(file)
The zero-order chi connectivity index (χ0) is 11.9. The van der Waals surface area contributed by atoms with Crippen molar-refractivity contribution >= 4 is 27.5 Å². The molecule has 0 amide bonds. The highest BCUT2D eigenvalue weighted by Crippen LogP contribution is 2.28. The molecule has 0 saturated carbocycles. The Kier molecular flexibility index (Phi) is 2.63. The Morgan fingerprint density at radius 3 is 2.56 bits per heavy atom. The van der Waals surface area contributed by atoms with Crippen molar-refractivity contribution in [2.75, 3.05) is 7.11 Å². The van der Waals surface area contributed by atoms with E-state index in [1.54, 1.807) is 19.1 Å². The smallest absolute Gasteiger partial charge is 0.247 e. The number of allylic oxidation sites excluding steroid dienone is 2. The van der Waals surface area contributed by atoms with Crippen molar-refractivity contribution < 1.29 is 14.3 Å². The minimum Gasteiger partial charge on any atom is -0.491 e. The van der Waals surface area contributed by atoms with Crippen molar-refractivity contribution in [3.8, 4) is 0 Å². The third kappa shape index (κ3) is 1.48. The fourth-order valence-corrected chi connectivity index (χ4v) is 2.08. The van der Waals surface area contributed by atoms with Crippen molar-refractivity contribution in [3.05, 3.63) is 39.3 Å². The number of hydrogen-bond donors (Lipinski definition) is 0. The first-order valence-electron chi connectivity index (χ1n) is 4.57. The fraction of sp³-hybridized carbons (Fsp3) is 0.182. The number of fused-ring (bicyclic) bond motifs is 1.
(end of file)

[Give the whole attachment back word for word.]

The zero-order chi connectivity index (χ0) is 11.9. The van der Waals surface area contributed by atoms with Crippen molar-refractivity contribution >= 4 is 27.5 Å². The molecule has 0 amide bonds. The highest BCUT2D eigenvalue weighted by Crippen LogP contribution is 2.28. The molecule has 0 saturated carbocycles. The Kier molecular flexibility index (Phi) is 2.63. The Morgan fingerprint density at radius 3 is 2.56 bits per heavy atom. The van der Waals surface area contributed by atoms with Crippen molar-refractivity contribution in [2.75, 3.05) is 7.11 Å². The van der Waals surface area contributed by atoms with E-state index in [1.54, 1.807) is 19.1 Å². The smallest absolute Gasteiger partial charge is 0.247 e. The number of allylic oxidation sites excluding steroid dienone is 2. The van der Waals surface area contributed by atoms with Crippen molar-refractivity contribution < 1.29 is 14.3 Å². The minimum Gasteiger partial charge on any atom is -0.491 e. The van der Waals surface area contributed by atoms with Crippen molar-refractivity contribution in [3.8, 4) is 0 Å². The third kappa shape index (κ3) is 1.48. The fourth-order valence-corrected chi connectivity index (χ4v) is 2.08. The van der Waals surface area contributed by atoms with Crippen molar-refractivity contribution in [3.05, 3.63) is 39.3 Å². The number of hydrogen-bond donors (Lipinski definition) is 0. The first-order valence-electron chi connectivity index (χ1n) is 4.57. The fraction of sp³-hybridized carbons (Fsp3) is 0.182. The number of fused-ring (bicyclic) bond motifs is 1.